Today, Obama asked Congress to allow for an “up-or-down-vote” on health reform, which would allow the Democrats to pass the bill and put an end to the year-long debate.
“I believe the United States Congress owes the American people a final vote on health care reform,” the president said in a 15-minute speech in the East Room of the White House. He asked Democratic leaders to schedule a vote in the next few weeks, adding, “From now until then, I will do everything in my power to make the case for reform.”
In case you’re not familiar with the phrase, an “up-or-down-vote” basically means that everyone simply votes yes or no on the bill and bypasses all the procedural hubbub that normally goes on. Obama thinks this is the only way to make progress, despite the health care summit he held just last week.
“I don’t see how another year of negotiations would help,” he said. “Moreover, the insurance companies aren’t starting over.”
Still, when I hear that Congress is simply being told to pick “yes” or “no” on this complicated issue, I can’t help but think of school children passing notes – Do you like me? Check one box – Yes or No. Just like the essence of a person’s feelings for another person can’t be summed up by simply checking a box, a decision as important as remaking the health insurance system can’t be left to a simple yea or nay.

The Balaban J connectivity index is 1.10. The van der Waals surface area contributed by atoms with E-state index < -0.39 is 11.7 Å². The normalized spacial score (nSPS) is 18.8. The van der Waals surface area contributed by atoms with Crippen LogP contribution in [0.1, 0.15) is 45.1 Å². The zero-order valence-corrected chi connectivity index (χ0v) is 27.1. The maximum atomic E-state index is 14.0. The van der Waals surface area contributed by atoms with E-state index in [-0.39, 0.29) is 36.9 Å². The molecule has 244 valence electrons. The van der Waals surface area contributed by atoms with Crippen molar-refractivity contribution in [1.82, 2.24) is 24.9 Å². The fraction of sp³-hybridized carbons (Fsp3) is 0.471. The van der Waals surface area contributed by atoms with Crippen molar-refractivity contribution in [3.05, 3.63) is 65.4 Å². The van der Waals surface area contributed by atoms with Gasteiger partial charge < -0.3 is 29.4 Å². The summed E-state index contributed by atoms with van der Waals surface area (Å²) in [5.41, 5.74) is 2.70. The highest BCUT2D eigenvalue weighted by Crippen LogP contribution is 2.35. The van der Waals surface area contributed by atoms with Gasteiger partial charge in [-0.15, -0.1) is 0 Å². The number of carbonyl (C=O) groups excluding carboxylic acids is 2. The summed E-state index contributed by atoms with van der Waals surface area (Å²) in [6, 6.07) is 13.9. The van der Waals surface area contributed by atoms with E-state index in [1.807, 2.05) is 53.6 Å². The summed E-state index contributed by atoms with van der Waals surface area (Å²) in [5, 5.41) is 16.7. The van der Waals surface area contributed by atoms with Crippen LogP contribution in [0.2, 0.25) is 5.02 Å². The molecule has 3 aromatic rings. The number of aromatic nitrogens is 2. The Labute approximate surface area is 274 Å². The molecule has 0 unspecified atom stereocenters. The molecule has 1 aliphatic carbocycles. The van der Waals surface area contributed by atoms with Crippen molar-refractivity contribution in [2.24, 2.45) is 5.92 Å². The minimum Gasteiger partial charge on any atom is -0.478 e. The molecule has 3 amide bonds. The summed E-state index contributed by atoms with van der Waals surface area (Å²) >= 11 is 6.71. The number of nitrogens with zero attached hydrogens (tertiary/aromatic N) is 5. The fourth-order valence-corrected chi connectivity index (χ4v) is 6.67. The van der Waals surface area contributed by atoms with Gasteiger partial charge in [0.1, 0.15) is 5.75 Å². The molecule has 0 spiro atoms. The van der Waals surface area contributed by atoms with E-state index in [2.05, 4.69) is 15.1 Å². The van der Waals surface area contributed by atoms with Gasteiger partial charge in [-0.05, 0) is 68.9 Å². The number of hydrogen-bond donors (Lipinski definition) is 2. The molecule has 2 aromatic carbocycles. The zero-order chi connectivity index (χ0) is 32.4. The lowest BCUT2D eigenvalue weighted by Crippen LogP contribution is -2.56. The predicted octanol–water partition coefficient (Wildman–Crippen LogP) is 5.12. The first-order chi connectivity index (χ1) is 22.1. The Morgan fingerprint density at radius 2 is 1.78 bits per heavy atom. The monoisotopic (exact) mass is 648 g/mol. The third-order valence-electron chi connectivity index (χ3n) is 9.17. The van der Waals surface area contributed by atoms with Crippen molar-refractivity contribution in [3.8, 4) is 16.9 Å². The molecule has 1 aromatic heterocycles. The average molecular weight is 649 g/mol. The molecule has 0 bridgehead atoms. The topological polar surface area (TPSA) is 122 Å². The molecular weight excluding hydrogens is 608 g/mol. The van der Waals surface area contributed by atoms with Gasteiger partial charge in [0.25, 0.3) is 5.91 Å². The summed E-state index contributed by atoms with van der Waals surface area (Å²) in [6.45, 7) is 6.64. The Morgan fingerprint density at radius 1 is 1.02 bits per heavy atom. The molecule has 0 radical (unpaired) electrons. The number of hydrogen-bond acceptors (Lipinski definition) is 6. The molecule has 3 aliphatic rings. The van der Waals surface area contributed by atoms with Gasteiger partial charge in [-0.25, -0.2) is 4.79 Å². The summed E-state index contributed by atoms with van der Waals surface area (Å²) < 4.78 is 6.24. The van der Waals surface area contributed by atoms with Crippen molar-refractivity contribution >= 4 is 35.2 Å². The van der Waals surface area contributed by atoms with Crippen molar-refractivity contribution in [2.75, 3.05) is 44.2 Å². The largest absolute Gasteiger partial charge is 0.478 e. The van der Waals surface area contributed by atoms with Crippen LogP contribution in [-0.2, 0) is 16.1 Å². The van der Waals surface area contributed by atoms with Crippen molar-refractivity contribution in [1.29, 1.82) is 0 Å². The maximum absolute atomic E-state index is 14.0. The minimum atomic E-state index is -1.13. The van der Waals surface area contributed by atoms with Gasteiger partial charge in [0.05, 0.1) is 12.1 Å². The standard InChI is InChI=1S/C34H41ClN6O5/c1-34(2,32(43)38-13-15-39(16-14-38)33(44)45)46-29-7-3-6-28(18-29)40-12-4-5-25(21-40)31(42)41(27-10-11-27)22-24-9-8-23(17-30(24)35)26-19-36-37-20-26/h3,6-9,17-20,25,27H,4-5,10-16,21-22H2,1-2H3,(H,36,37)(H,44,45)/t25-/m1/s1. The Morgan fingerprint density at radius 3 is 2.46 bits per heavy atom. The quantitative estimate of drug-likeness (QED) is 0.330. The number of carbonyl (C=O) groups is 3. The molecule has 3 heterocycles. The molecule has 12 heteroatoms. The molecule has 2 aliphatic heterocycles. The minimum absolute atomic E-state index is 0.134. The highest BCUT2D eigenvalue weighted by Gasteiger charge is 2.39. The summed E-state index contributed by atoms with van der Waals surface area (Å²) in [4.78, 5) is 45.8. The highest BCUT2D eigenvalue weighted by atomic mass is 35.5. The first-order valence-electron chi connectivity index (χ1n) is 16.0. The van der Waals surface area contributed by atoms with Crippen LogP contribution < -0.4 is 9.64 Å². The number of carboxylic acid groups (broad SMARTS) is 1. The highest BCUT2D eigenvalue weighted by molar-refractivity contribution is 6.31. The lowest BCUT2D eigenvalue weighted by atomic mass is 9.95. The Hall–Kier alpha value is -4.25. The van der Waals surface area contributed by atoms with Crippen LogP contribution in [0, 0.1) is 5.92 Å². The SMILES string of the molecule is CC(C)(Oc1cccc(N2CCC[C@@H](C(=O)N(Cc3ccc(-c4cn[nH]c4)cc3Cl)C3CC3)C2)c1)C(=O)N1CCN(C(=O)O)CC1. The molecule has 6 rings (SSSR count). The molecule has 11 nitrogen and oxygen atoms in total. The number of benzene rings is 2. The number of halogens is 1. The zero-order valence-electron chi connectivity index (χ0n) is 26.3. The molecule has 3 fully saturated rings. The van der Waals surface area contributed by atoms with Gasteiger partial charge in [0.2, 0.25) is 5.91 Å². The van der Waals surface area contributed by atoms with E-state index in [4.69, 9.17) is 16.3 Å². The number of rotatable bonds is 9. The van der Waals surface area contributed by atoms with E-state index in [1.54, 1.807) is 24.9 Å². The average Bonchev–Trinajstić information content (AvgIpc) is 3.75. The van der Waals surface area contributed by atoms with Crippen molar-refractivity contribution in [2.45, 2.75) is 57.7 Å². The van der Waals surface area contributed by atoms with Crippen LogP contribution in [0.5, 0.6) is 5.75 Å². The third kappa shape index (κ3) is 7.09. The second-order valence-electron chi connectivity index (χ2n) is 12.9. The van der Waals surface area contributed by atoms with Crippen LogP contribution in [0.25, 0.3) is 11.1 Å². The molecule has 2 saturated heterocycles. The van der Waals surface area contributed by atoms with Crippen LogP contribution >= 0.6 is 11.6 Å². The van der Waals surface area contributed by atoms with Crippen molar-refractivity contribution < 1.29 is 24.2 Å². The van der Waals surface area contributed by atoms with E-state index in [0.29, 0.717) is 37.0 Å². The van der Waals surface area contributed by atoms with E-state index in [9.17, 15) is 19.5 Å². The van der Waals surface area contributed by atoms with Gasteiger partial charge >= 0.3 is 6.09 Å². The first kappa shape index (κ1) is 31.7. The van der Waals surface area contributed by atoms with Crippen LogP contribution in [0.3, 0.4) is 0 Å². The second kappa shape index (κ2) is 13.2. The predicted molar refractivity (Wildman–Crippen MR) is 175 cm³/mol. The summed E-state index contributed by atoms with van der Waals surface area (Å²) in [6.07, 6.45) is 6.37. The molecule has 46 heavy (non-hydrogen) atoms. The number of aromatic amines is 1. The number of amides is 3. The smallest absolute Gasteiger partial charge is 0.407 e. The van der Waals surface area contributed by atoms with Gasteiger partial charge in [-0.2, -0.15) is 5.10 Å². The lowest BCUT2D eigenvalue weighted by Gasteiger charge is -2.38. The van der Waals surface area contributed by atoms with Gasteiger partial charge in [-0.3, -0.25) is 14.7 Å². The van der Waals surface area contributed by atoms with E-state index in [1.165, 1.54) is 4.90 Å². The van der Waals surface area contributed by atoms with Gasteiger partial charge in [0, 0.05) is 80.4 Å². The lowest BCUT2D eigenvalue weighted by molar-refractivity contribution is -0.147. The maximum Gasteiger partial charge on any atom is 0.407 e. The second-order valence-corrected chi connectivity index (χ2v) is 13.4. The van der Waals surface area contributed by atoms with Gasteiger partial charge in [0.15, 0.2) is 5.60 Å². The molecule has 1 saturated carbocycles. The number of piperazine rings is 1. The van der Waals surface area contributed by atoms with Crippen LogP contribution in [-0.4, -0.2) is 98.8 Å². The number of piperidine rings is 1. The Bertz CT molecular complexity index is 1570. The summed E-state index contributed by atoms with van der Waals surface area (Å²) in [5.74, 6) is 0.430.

Obama says they’ve been at it a year, and that another year won’t do any good. But a year seems hardly anything in the grand scheme of things. After all, we’ll be dealing with the effects of this legislation for generations to come, and if the Social Security crisis has taught us anything, it’s that it’s much easier to pass the bill than to fix it later.
Since support for the health reform bill is split almost evenly on party lines, it’s almost a certainty that the decision to support or not support the bill has everything to do with politics and little to do with the bill’s viability. Even so, I think Obama might be pushing for passage because he’s afraid too many people will start to check the “no” box on his “Do you like me?” questionnaire. After all, public support for reform is dwindling – a new Rasmussen Reports national telephone survey finds that 44 percent favor the plan (down 6 percent from last June, though up from last week).
So what do you think? Is the “up-or-down-vote” the way to go? Is it time to finally put this beast to bed? Or would you rather see the debate dragged out?
Heather Trese is the associate editor of the Agent’s Sales Journal.